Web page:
Syrian President Hafez Assad arrived here today for talks with King Fahd that were expected to center around Syria's opposition to the U.S.-brokered agreement for the withdrawal of Israeli troops from Lebanon and the next Arab moves in the stalled Middle East peace process.
The Syrian leader made no statement upon his arrival at Jeddah's international airport where he was welcomed by Fahd and Crown Prince Abdullah.
Assad arrived here a few hours after the departure of Secretary of State George P. Shultz, who met with the king until early this morning, briefing him on the details of the agreement.
It is still not clear whether the Syrian reaction to the accord constitutes an outright refusal to cooperate or a tactical move aimed at obtaining political concessions from Lebanon and the United States and possibly greater financial backing from Saudi Arabia as well.
But western diplomats and analysts here did not discount the possibility that Syria was angling for a role in the overall peace process, from which President Reagan's Middle East initiative largely excludes it, in return for its cooperation with the United States over Lebanon.
In any case, the need for Assad's commitment to a simultaneous withdrawal of the 40,000 Syrian troops stationed in Lebanon has provided the Syrian leader with new bargaining chips he is now likely to use to the full with Washington and other Arab capitals.
The Syrian objections to the accord are reported to focus on the special security zone it would set up in southern Lebanon to protect northern Israel and the residual presence it would allow the Israelis. In the view of many Arabs, Israel could use this presence as a springboard for another military operation.
Syria is likely to seek at least the establishment of a similar security zone in eastern Lebanon for itself and assurances from the Beirut government regarding Lebanon's future relations with Israel.
Syria has long regarded Lebanon's Bekaa Valley as an integral part of its defenses and it has long maintained a historic claim to most of Lebanon as part of a Greater Syria.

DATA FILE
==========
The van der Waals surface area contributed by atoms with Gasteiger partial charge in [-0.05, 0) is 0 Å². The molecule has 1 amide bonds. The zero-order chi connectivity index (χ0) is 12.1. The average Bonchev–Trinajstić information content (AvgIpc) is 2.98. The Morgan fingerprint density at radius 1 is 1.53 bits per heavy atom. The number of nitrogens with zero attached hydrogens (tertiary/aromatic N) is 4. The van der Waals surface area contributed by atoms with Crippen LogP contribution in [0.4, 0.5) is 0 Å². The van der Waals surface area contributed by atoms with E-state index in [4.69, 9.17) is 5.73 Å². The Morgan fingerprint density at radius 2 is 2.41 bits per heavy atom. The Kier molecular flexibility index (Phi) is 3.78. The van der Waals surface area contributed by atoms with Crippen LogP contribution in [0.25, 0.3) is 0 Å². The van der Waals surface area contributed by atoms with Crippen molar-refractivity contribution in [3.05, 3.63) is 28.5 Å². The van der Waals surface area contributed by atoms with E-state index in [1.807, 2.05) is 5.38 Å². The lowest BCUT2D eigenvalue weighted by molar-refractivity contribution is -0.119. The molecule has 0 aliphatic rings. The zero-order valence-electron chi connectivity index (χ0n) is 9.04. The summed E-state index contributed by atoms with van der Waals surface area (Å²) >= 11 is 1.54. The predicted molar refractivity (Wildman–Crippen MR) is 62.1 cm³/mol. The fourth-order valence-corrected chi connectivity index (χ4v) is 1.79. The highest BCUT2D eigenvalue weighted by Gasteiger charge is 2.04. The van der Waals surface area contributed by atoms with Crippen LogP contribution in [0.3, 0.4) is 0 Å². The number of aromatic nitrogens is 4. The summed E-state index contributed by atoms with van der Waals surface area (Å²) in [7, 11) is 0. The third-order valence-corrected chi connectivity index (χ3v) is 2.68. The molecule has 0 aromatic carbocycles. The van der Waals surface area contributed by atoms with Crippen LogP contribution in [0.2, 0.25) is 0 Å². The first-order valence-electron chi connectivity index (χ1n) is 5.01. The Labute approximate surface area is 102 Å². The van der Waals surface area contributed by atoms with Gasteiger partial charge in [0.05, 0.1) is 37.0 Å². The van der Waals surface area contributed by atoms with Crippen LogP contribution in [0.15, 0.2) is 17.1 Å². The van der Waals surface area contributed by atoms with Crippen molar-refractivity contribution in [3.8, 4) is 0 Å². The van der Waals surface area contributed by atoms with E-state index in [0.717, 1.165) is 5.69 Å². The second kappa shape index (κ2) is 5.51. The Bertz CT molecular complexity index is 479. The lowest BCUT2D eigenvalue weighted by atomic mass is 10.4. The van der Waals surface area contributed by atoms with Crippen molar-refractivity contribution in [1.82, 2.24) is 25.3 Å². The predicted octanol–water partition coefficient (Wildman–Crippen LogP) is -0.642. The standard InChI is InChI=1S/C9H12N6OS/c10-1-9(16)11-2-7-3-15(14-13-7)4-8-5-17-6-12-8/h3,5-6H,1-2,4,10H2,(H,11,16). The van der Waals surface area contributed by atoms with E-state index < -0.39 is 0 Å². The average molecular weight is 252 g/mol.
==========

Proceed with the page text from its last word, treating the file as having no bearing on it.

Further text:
Thus it is unlikely to be less demanding than Israel in seeking acknowledgment of its own special relationship with Lebanon.
Assad's visit here today was planned several months ago and not directly linked to the Shultz mission in the Middle East, according to Saudi sources. But the timing of it just after the announcement of the Israeli-Lebanese accord leaves little doubt as to what the two leaders will probably concentrate on during their talks, particularly given the Syrian opposition to it.
The Syrian leader's visit came as King Hussein of Jordan left Amman for a private visit to London, where he was expected to discuss the Lebanese-Israeli agreement with British leaders, informed Jordanian sources said, according to Reuter. Meanwhile, Palestine Liberation Organization leader Yasser Arafat continued his stay in Damascus, where he is meeting with the PLO executive council.
Fahd has given no indication what he thinks about the accord or whether he is willing to use Saudi Arabia's political and financial influence with Syria to withdraw its troops from Lebanon.
Saudi Arabia is Syria's main financial backer among the Arab nations committed to supporting the so-called front-line states in the Arab-Israeli conflict. It provides hundreds of millions of dollars annually and often has given additional hundreds of millions to gain Syrian acquiescence, or support, for Saudi policy.
Nonetheless, Saudi Foreign Minister Saud Faisal made it clear at an airport press conference upon Shultz's departure that his kingdom rejects any notion of a direct "linkage" between the withdrawal of Israeli and Syrian troops from Lebanon and thus of Syria "joining in" the Israeli-Lebanese agreement.
"The presence of Syrian troops does not link in any way to the presence of the occupying Israeli troops," he said. But he quickly added that Saudi Arabia did not expect this to become "a bone of contention" between Syria and Lebanon and expressed the conviction that Syria would carry out "a request" from the Lebanese government for the Syrians to withdraw their troops.
Lebanon has said it regarded the mandate of the Arab Deterrent Force, under which the Syrians came to that country in 1976, as finished and has closed the force's headquarters in Beirut. But Syria still has not removed its troops.